Update on my trail race training
Thought I’d fill you in on my training progress for the National 10k Trail Championships. I’ve got just over a month left to train and I’ve just finished my conditioning phase which meant lots of slow aerobic distance running (mostly 1-hour runs at a comfortable pace … 120-125 heart rate).
I decided to test myself with a set of six ½-mile intervals on the track to see how well my breathing would hold up. All of that aerobic training is paying off, because I was able to run the entire set without getting winded.
Here are my splits for the set in the order I ran them. My main goal with the workout was to progressively run each interval faster without increasing my perceived rate of exertion (which I wanted to keep at a constant 6-7 on a scale of 1-10). This is the perceived rate of exertion I plan to use on race day.
Six ½-mile intervals
Resting heart rate: 41
Max heart rate during exercise: 155
Resting heart rate during 200m jog breaks: 114
Average of the six: 3:34
According to “Yasso’s Rule” I should be able to run a 3:34 marathon if I take the average of my 6 intervals and convert the split time from minutes to hours and seconds to minutes. This not only tells me that I’m ready to run a marathon at a Boston qualifying pace, but that I’m now ready to safely add speed work into my workouts without overtaxing my lungs or starving my legs of oxygen.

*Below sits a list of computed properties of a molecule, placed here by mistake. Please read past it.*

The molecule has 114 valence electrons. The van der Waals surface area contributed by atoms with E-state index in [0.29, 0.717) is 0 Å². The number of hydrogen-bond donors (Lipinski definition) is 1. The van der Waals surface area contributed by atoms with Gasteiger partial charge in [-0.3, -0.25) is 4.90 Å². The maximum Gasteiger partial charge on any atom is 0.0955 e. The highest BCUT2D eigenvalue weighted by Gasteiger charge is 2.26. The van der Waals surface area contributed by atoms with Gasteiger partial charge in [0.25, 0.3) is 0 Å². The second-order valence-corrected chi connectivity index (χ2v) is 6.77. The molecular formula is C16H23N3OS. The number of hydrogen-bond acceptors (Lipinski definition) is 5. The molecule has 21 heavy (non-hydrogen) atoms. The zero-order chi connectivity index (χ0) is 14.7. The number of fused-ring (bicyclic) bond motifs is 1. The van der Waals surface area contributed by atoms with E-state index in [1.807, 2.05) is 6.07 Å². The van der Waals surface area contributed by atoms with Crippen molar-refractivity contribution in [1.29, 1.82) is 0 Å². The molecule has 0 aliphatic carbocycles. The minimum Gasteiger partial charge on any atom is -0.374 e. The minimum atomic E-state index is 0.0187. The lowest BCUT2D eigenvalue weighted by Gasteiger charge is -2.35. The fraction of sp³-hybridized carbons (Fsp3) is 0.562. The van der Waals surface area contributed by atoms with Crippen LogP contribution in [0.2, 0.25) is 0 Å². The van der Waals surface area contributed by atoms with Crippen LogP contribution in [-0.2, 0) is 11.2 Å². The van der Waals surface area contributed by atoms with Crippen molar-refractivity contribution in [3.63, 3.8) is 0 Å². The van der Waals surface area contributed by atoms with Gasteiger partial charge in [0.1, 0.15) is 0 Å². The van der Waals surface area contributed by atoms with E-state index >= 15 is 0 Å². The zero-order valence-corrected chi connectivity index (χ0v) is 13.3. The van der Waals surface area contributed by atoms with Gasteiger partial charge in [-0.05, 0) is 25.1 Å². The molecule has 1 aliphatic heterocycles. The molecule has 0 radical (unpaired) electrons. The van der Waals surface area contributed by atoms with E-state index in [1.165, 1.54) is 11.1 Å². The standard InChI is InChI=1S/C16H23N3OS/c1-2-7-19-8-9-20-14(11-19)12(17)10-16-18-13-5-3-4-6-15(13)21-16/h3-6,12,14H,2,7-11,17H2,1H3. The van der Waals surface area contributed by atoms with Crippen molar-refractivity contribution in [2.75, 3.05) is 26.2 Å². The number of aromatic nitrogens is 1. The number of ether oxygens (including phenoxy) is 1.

My current training plan from now until race day:
I plan to change my daily running workouts to include sets of 10 x 3-minute hill intervals twice weekly for the next two weeks. I’ll then increase the length of the intervals to 4 or 5 minutes each and do six of these intervals twice weekly. One run per week will be a 6 mile run at race pace and one run per week will be a Long Slow Distance run of 10-12 miles. ALL of my weekly runs will be on trails up to race day and I plan to do a 4-day taper before the race.
Within all of these various workouts I will always be working to perfect both my uphill and my downhill running technique so that on race day I can run efficiently and fast. Let’s hope my plan works.